Birds of a feather

In that strange way that sometimes happens, various threads occurring in my life have all come together in a fortuitous coincidence.

A slow burning, ever increasing interest in birdwatching / bird identification combined with an increased opportunity to observe the same place (my garden!) has collided with the current need to remain self isolated at home.

Birds of a feather

Consequently my family and I are trying to become more observant and seeing what is going on under our noses. It is easy to not pay attention but if you focus, even just for 10 minutes, you will see many different birds and behaviours.

There are the usual garden regulars – the robin, inquisitive with head cocked to one side, often following human activity to see if it can exploit a new food opportunity. The noisiest and possibly smallest resident is the wren with it’s tail sticking up as it trills away.

There are blackbirds, who seem to love to fly fast and low from point to point, blue tits nesting in the bird box, flying in and out at speed and keeping an eye on everything around (and they just look so crazy and cute at the same time).

At the moment we can hear woodpeckers in the trees nearby, marking territory and communicating, the buzzards are enjoying the clear warm days to soar and glide over the valley and chaffinches are darting about fighting or flirting on the wing.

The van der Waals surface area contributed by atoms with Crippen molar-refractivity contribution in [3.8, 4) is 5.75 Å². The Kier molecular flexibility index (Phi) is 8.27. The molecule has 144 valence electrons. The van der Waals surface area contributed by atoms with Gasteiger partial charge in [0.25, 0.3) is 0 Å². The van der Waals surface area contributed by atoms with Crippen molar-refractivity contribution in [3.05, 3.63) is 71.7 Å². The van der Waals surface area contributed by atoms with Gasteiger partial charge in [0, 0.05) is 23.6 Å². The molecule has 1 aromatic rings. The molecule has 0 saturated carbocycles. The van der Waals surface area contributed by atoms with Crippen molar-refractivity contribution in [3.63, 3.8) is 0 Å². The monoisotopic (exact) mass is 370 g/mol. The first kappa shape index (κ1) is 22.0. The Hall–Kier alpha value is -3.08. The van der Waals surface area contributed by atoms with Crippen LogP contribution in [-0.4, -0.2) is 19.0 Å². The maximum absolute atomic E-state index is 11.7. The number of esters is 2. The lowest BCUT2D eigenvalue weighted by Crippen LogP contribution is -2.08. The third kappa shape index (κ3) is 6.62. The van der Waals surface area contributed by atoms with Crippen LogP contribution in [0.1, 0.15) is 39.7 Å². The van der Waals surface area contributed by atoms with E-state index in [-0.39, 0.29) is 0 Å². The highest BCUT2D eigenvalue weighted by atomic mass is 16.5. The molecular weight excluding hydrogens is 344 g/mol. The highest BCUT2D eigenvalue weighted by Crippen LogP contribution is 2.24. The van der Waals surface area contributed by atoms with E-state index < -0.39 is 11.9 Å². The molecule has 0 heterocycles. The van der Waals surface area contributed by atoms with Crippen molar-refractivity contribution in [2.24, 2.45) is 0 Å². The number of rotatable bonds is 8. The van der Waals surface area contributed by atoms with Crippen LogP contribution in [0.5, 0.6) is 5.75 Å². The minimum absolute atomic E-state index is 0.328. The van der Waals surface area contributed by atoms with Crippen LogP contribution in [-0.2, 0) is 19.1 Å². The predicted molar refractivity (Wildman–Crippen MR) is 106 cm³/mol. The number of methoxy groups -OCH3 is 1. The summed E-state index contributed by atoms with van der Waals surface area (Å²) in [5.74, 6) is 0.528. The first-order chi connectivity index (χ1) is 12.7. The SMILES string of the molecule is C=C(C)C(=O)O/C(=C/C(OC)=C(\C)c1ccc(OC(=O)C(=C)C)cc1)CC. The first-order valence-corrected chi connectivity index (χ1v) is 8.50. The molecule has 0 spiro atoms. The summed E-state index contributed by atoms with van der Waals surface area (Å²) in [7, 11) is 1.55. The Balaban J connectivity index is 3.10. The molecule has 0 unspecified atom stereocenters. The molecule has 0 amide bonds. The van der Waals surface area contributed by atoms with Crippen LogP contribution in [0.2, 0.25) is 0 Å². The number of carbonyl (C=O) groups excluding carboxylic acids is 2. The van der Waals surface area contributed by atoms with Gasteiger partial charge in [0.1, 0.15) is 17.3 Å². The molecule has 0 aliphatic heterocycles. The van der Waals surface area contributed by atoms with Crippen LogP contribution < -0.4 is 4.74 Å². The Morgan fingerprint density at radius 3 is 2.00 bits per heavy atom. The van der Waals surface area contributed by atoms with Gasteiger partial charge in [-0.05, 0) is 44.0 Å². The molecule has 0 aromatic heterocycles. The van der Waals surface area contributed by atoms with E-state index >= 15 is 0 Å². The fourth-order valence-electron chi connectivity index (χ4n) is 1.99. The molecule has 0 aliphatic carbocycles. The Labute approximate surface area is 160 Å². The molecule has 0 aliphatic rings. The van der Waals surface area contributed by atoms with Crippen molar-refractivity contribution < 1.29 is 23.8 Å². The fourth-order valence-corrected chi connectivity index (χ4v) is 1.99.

Most birds (especially the small garden ones) seem to possess a sense of hyper vigilance, often the difference for them between life and death and yet being near them is incredibly calming and relaxing, necessitating as it does a peaceful stillness that is not usual for most humans.

More than ever, at this time of unprecedented anxiety across the world, we need things that can help ground us and the natural world is just outside our window.

Apparently in amongst the multitude of activities people are undertaking while having to stay indoors birdwatching has taken off (unintentional pun!). In Italy, Spain and the UK various ways of sharing your observations have come about on social media, my favourite being ‘fantasy birding in quarantine’ which has a complex point scoring system and prizes.

Spring is a particularly good time of year to see birds in transit, arriving, leaving and just passing through with daily counts of 50 different species not unheard of!

Birdwatching (or twitching as it’s known) may not have a very cool image but don’t worry about that – immerse yourself in their world for even a brief spell and you may just become hooked. If not, there are plenty of other distractions – have I ever told you about my fascination with sticks and stones….

Dave

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